Magazine article Parks & Recreation

Systematic Scanning for Lifeguards

Magazine article Parks & Recreation

Systematic Scanning for Lifeguards

Article excerpt

During the summer of 1994, 763 lifeguards from 20 states and Canada responded to a questionnaire designed to help develop systematic scanning strategies for all water safety personnel. This preliminary survey was an important first step as a part of a long range study being conducted at Penn State University to improve observation, surveillance, and scanning skills of lifeguards. The ultimate objective of the long range investigation is to add objectivity and accountability to what has been a very subjective training process. In addition, we hoped to start standardizing scanning strategies so that all lifeguards are practicing similar surveillance skills while on duty.

Novice lifeguards often do not have necessary visual skills, nor do they know the idiosyncracies of their facility. They need to acquire the skills and understand the systems used by veteran guards up front, so they are: lOt in a position of "learning while earning." In light of these concerns, it is important to assist lifeguard supervisors in evaluating job performance of guards.

The strength of systematic scanning strategies is that both supervisor and guard will be able to state exactly how and what each lifeguard observed every minute while on duty.

The Survey

Most discussions of lifeguard practices tell lifeguards how they should watch the water. This survey asked lifeguards to tell us how they actually do watch the water The survey was confidential; no names or workplaces were given to help ensure honest and sincere responses.

The 763 lifeguards surveyed worked in a variety of swimming environments (see Table 1).

[TABULAR DATA 1 OMITTED]

It is important to note that some authorities suggest that one lifeguard should have responsibility for no more than 2,000 square feet of water surface area. Table 2 indicates that 58% of the guards were required to cover areas of responsibility greater than the recommended standard, while over 42% (nearly half) had twice the recommended area to cover.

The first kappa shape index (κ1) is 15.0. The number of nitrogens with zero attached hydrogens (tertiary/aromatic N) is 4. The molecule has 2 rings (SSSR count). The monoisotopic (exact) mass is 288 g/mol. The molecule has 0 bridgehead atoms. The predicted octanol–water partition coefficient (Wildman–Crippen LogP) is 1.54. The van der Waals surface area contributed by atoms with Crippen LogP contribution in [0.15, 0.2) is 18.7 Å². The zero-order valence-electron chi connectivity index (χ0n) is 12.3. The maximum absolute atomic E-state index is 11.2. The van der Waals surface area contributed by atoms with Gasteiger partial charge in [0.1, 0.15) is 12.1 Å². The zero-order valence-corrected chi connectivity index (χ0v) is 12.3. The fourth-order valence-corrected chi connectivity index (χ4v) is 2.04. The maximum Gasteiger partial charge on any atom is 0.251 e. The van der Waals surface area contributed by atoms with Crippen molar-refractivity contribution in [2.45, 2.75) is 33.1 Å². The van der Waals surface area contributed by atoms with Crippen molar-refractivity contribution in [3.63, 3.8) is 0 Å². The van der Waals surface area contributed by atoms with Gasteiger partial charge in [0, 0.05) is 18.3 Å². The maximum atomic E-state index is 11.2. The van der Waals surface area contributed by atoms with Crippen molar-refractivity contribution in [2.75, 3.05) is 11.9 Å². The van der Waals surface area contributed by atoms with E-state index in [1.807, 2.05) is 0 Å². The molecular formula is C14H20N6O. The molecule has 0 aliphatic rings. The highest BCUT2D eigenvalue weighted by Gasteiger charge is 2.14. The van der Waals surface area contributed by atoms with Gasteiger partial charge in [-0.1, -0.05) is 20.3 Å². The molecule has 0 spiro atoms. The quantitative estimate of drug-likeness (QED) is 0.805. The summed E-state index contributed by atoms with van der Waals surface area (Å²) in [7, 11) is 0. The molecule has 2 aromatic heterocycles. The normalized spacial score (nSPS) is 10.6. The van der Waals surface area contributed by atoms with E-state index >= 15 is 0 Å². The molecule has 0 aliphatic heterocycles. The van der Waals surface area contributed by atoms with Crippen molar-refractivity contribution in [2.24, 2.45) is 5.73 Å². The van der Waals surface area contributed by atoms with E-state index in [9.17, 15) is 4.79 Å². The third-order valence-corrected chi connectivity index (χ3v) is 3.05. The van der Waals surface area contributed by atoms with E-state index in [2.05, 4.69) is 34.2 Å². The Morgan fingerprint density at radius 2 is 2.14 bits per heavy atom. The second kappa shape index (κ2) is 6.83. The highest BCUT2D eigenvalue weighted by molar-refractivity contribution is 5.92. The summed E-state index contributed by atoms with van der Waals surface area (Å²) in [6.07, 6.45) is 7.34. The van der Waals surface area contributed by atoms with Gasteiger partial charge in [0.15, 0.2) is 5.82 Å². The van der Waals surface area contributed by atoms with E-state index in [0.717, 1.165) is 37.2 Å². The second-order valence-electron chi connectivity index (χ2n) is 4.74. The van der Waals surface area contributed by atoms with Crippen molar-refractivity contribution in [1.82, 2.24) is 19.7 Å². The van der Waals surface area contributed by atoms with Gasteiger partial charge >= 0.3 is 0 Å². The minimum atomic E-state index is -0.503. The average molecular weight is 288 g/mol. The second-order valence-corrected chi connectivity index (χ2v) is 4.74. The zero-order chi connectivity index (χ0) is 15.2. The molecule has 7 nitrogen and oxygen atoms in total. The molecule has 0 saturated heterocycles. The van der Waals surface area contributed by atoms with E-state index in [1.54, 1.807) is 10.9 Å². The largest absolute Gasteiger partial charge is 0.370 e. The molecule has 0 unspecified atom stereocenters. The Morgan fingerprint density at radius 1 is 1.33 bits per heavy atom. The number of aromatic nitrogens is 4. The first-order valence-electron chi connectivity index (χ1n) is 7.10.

[TABULAR DATA 2 OMITTED]

In truth, not only is the size of the swimming area important for safety, but the number of swimmers within that area also must be considered. Some authorities suggest one life guard for every 25 to 50 swimmers. The survey revealed that range is exceeded at more than half of the facilities involved (see Table 3).

[TABULAR DATA 3 OMITTED]

One of the primary purposes of this survey was to investigate the observational techniques currently used by lifeguards to monitor their swimming areas. Seventy-three percent of the respondents answered that they used specific observational techniqnes, while 27% replied that they had no special techniques. The description of the techniques cited are categorized and reported in Table 4. In addition to observational techniques that fall into specific categories, some lifeguard, said they are "looking for misbehavior," "using assertive observation," "mentally rehearsing specific rescue techniques," "group watching," "activity watching," "block scanning," and "I watch everything."

[TABULAR DATA 4 OMITTED]

It must be emphasized that 74% responded by citing "scanning" or the "10/20" rule. Unfortunately, no light was shed on how these techniques were actually accomplished. It is hoped that our future research will add insight into this crucial area.

The lifeguards were asked where they learned the techniques that they used while on duty. They responsed as follows:

* Lifeguard Training (generic) 39%

* Ellis and Associates 30%

* American Red Cross 12%

* In-Service Training 14%

* Colleagues 2%

* Other/Miscellaneous 3%

Another aspect of the investigation focused on whether specific training techniques would help the lifeguards be more effective. Eighty-five percent answered "yes," stating that more training in this area would be helpful; 15% thought that it was not necessary. …

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